FatherSon Ventures

Building a Relationship through Adventure

The Worst Two Sons

Written By: Scot Butwell - Aug• 11•17

A couple of days ago, I took my mom to her ear doctor appointment, and once the examination was complete, the septuagenarian doctor treated us to a story about his two nephews.

It went something like this:

His sister married and had two sons. She got a divorced and remarried. The oldest son liked jumping off the roof onto a mattress. He was into World Wrestling Entertaining (WWE) moves.

He was 12, I think, at the time.

“His mom didn’t really know what to do with him,” the doctor said.

The younger brother was often rude to his father-in-law, calling his toupee a rug, but when he got laid off from his accounting job, the toupee made him look younger and help him land a job.

“Ageism is still alive,” said the doctor.

Both brothers went to college and graduated. The older brother now travels the world as a WWF wrestler; he also does stand up comedy and voice over work on the side.

The younger brother loved to draw. What can you do with that? the father-in-law used to tell him. But he worked his way up in the entertainment industry to become an animation director for the Family Guy.

“That’s a big deal,” the doctor said, saying it again one word at a time.  “That’s a very big deal.”

“My brother-in-law used to pick at the younger step son all the time, and even now that he has become a director for Family Guy, he watches his son’s show and calls to tell me, “I don’t get it.”

“I don’t get it either half the time,” the doctor confided to me.

I have no idea why he told us this story, of an accountant dad who doesn’t get his creative son, but I’m glad he told the story. My mom is 83, and my brother and I are grown up.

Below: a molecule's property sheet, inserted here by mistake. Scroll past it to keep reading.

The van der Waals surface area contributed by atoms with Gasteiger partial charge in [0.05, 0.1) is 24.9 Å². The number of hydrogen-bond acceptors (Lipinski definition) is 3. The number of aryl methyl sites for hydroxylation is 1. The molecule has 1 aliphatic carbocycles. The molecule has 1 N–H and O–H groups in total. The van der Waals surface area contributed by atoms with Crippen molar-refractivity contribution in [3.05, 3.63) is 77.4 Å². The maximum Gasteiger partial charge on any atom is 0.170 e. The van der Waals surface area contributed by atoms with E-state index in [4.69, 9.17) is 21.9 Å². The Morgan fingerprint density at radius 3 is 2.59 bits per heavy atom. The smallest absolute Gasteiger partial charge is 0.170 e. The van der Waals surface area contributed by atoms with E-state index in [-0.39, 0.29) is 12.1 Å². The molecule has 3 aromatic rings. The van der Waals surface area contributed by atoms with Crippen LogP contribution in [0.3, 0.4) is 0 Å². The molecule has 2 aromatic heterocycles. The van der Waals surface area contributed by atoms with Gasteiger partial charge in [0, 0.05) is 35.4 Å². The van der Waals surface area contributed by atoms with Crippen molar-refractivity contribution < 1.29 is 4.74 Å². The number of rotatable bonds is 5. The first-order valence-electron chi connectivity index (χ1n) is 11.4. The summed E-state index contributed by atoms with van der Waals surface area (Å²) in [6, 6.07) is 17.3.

I am 48, and D is nine, so, maybe, the story was meant for me. I thought of D, and how I want him to be whatever he wants to be. His passion is drawing, and he loves animation characters.

He draws characters from Angry BirdsVeggie Tales and Five Nights at Freddies, and loves talking about them, making up stories about his favorite animated characters.

“Who is your favorite Five Nights at Freddy character?” he likes to ask me. “Freddy or Nightmare Freddy.”

“I like Freddy because of his cool hat,” I say. “It reminds me of a hat I used to have.”

I think his penchant for drawing may foreshadow his vocation just like the older brother’s jumping off the roof or younger brother’s saucy attitude led to the pursuit of their unique careers.

The two take always: 1) the father-in-law never learned to embrace his sons for who there are, and 2) the sons vocations were wired into their DNA by their natural proclivities.

I tell the doctor’s story to L, hoping it will help her to understand our son, that he is a boy and sometimes boys tend to be rowdy and leave ther clothes strewn all over their bedroom floor.

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